Triumph TR7 and TR8 spare parts at Limora
For all lovers of the TR shiny pieces, Limora has all TR7 and TR8 spare parts in stock and ready to fit. If you enjoy maintenance and care of your classic and there are any questions, our Triumph experts are glad to hear from you. We are pleased to help you and also offer accessories in addition to the spare parts. Contact us by e-mail or call us 49 (0) 26 83 - 97 99 0.
has learned in the restoration business. Large garage, therefore authentic expertise, especially for Austin Healey. Likes to listen to your questions in the store in Düsseldorf, and even better to answer them.
The Triumph "The Wedge" TR7, designed by Harris Mann, is the first model in the range to feature a self-supporting body. Fans of the Triumph range who appreciated the open models were not at all enthusiastic about this at the beginning, because due to the potentially pending convertible ban in the USA, the TR7 was initially offered exclusively as a coupé.
In addition, Triumph fans could not get over the fact that the TR7 simply had nothing in common with its predecessors: the rear independent suspension was dropped, the overdrive had to be dispensed with for the time being and the TR7's engine even had fewer cylinders than its predecessor, the TR6.
Nevertheless, the TR7 sold surprisingly well with over 112,000 units - even slightly better than its undisputed predecessor, the TR6. From 1979, the TR7 was also available for sale as a drophead coupé and the wedge shape of the TR7 slowly found a certain acceptance. And why not - the TR7 does everything right: it is relatively simple to operate, has a spacious cockpit, rear-wheel drive and is pleasant to drive.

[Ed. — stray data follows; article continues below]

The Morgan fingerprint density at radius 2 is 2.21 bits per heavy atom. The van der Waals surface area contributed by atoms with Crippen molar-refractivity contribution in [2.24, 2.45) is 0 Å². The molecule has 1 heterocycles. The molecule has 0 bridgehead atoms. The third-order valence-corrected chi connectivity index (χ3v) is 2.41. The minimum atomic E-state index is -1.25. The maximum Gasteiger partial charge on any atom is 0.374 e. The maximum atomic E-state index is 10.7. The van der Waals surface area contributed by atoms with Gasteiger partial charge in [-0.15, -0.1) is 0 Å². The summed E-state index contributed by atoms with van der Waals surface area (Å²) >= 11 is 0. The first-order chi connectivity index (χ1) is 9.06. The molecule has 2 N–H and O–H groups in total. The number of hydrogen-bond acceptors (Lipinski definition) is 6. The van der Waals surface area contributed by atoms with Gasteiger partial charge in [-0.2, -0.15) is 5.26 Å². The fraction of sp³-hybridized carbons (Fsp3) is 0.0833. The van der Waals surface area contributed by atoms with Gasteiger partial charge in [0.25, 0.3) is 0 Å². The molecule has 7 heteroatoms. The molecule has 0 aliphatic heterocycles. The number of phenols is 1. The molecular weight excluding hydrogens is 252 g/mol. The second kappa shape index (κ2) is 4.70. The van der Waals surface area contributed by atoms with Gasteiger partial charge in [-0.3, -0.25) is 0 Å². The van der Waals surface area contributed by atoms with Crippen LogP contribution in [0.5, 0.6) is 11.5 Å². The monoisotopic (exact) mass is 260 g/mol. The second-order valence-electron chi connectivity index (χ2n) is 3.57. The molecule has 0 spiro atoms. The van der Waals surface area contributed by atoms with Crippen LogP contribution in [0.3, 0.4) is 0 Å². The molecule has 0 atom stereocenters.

The coupé variants of the TR7 are exclusively equipped with a 2-litre OHC inline four-cylinder and produce an output of 106 hp. With this, the TR7 reaches a top speed of 177 km/h. Earlier variants are equipped with a four-speed manual gearbox, later examples from 1977 onwards provide the relaxed, easy driving experience normally found in a "2-door saloon" via five gears.
A year later, the TR8 was added to the series, which made its appearance with the same body as the TR7, but hid a 3.5 litre eight-cylinder from Rover under the bonnet, which achieved a top speed of 217 km/h with 137 hp. The TR8 was intended for sale in the USA, but production was discontinued after less than 2 years due to declining sales (around 2750 produced).
The wedge asserted itself in the race
The TR was not only allowed to prove itself in road traffic, but also in rallies: From 1977, modified coupés could be seen on the race track with Tony Pond, Doug Sheperd and John Buffum at the wheel, among others. With the self-confident slogan "The shape of things that win", Triumph held its own against wedge shape critics and won four of the six Sports Car Club rallies, three of the seven North American Road Racing events and also took a victory in Canada.
The TR 8 was no less successful on the racetrack - even before it came onto the market as a road-going version: Under the leadership of Bob Tullius, Bill Adam and John McComb, the classic took numerous victories in the USA.
Spare parts and accessories precisely fitting and from stock at Limora
One thing is certain: The TR7 and TR8 are true sports cars and at the same time really comfortable companions on the road for everyday use. For all Triumph fans who do not perceive the TR series only up to the TR6, we have Triumph TR7 and TR8 spare parts in stock. We also offer specialist advice with expertise as well as accessories for your enthusiast vehicle.